Evolution Of A Denomination Series: Three-Cent Pieces

Perhaps one of the denominations of past United States coinage that strikes people funny upon hearing about them for the first time is the three-cent pieces. The smallest of U.S. coins ever struck, the idea of these coins, trimes they were called, were deemed necessary by Congress at the time. With silver coins being hoarded from circulation and the postal service prepaid rate looking to drop from five cents to three cents, the three-cent piece was born out of a need to make change in amounts less than a dollar.

Silver Three-Cent Pieces (Trimes) (1851-1873)

The hoarding of silver coinage became a problem for business persons and the public in general during the early 1850s as large copper cents and half cents were the only coins less than a dollar available to make change with. At the time, nickels were not available yet because its equivalent, the silver half dime, was among the coinage being hoarded from circulation. Because of the discovery of massive amounts of gold found out west in 1849, large supplies of gold impacted the metal’s value in relation to silver. Individuals realized that silver coins were worth more as metal than they were at face value which led to the hoarding and melting of said coins. Also in the midst of this shortage was a desire to reduce the prepaid postal rate from five cents to three cents. A three-cent piece would have been useful for this reason as well.

What was come up with was very strategic. Officials realized that producing a coin worth less than its face value intrinsically would be rejected by the public, but creating a precious metal coin comprised of 90% silver would lead to the hoarding of it as well. In the end, they decided upon a 75% silver and 25% copper alloy that would turn into a law authorized by Congress on March 3, 1851.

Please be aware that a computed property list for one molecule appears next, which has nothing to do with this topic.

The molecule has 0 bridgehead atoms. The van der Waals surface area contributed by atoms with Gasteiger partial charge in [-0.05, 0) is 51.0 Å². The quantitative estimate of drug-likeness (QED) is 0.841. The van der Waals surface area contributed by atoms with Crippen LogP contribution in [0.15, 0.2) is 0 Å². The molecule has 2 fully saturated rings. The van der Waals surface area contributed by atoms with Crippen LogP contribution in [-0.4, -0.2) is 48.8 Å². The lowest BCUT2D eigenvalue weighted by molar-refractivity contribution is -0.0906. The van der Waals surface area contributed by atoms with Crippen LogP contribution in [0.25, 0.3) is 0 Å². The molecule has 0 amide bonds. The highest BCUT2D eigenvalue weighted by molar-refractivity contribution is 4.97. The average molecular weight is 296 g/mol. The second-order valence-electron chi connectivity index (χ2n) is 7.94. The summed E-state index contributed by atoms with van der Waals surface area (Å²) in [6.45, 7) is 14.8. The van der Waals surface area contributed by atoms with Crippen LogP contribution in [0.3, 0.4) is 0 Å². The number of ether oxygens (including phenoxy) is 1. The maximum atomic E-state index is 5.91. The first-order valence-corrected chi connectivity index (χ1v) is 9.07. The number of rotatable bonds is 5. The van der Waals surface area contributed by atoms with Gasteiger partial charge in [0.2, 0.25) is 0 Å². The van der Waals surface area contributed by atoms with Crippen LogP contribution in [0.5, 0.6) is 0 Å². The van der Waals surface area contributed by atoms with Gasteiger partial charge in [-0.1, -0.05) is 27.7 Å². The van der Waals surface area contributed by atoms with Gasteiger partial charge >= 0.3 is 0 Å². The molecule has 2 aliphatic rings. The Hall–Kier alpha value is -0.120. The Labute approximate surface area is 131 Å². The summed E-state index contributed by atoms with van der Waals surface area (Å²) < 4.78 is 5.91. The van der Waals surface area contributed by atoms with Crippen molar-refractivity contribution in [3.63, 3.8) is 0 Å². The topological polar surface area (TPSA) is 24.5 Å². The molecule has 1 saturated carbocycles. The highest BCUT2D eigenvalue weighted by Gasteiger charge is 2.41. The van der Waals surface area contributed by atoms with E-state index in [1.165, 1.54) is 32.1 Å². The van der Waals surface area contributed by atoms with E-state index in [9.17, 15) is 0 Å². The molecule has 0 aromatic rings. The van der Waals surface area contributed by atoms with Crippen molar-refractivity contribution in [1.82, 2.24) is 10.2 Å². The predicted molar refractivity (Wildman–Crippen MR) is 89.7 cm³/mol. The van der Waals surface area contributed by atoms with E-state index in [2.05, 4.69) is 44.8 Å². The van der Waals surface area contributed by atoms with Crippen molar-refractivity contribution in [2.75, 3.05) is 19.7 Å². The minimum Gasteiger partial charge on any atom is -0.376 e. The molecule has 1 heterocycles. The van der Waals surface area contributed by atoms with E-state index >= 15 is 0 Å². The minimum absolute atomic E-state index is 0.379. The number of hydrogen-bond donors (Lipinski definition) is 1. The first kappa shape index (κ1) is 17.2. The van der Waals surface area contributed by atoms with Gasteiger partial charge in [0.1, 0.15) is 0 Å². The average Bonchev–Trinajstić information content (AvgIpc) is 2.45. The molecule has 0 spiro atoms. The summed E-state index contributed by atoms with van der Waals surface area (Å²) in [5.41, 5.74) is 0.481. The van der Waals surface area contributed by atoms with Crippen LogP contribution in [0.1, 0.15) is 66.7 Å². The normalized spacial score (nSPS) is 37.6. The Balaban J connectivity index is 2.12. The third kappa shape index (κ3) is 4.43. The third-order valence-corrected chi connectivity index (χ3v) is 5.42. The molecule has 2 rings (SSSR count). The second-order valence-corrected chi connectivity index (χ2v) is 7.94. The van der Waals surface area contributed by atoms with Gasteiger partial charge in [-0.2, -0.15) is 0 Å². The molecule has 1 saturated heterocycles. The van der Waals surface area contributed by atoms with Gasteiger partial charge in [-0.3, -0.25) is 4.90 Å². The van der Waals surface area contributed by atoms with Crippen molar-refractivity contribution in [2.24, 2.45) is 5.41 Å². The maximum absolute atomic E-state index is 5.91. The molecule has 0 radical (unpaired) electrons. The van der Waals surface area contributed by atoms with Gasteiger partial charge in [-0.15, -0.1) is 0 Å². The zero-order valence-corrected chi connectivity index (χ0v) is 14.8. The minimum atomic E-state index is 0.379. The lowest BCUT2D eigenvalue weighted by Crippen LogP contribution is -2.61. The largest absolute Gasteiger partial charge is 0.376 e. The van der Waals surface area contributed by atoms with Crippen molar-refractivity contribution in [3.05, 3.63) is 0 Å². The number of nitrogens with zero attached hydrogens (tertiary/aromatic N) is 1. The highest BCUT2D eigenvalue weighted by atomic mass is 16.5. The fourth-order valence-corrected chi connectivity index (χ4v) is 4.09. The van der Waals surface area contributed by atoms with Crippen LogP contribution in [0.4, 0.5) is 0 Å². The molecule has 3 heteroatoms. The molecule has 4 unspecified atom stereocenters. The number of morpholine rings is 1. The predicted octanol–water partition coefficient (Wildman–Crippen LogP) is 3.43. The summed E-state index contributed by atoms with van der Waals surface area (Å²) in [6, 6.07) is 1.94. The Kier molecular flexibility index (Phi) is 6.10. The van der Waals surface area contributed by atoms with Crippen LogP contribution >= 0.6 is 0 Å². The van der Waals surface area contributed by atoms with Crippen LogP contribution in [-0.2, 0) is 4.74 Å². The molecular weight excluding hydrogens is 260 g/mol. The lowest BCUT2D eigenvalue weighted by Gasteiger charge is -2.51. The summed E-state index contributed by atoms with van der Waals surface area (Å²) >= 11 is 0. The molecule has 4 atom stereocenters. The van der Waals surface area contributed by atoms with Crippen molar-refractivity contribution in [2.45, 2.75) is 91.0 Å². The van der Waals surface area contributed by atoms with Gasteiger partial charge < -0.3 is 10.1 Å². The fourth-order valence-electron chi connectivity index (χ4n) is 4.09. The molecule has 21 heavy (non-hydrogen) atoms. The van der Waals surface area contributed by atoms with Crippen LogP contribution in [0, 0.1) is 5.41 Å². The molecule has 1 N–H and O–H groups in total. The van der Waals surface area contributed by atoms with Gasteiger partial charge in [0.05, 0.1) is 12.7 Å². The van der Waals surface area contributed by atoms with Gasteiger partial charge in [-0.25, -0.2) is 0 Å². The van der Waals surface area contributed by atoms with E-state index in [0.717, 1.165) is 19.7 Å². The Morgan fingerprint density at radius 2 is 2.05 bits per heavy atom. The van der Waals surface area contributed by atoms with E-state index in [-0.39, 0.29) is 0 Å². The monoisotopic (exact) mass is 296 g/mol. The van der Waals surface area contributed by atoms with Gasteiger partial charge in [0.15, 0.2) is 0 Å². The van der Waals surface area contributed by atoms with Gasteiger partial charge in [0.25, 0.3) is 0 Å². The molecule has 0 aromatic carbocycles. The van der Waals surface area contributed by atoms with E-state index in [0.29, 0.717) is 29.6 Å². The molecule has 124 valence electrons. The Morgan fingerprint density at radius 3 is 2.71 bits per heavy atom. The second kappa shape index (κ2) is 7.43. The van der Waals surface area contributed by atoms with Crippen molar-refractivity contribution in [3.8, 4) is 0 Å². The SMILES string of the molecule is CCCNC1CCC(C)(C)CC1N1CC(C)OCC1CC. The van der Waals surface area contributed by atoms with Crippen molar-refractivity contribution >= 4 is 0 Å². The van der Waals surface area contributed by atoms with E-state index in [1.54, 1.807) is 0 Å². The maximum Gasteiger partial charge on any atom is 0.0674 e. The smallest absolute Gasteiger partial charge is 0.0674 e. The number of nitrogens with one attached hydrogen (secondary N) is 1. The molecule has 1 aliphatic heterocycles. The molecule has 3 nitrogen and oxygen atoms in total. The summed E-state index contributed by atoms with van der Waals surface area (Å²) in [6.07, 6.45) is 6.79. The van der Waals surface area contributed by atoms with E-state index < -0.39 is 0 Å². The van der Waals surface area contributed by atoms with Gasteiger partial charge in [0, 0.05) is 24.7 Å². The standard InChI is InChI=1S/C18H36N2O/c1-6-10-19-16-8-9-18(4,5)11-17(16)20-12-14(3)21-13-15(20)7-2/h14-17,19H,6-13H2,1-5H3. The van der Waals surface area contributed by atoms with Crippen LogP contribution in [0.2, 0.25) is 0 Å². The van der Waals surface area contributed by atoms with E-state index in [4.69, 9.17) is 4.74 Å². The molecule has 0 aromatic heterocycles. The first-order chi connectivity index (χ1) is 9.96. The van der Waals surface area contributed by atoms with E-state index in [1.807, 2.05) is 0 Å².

Designed by James B. Longacre, the first three-cent silver pieces featured a nationalistic shield upon a six-pointed star on the obverse. It was encircled by the words “UNITED STATES OF AMERICA” around the outer edge with the date at the bottom. The reverse features the value in Roman numerals (III) with a beaded ‘C’ around them. It also features thirteen stars around the outer border. This initial design was produced from 1851-1853 while a Variety 2 was produced from 1854-1858 and a Variety 3 was produced from 1859-1873. Proof versions were produced in small numbers starting in 1858.

Nickel Three-Cent Pieces (1865-1889)

Much like silver coinage before its time, three-cent pieces were being hoarded by the public. Even though alternatives were produced to prevent this from happening, it was not enough. Once again designed by James B. Longacre, these new nickel three-cent pieces were silver in color but were made of an alloy comprised of 75% copper and 25% nickel. The obverse design featured the head of Liberty facing left. The beaded coronet around her head featured the incused word “LIBERTY”. The date could be seen at the very bottom with the words “UNITED STATES OF AMERICA” were seen around the outer edge of the coin. Much like its silver counterpart, the reverse depicted the Roman numeral III in the center representing the denomination. It is surrounded by a wreath which was adapted from the wreath used on the cent from 1859. Over 11 million coins were struck in its first year of 1865. Proof strikes were produced in small numbers every year.

In its final year of production, the need for a three-cent piece was all but dead. Postal rates changed and the idea of the denomination was never seen as a lasting need in the United States coinage system. It was finally discontinued by the Act of September 26, 1890.

Source: The Official 2021 Red Book; NGCCoin.com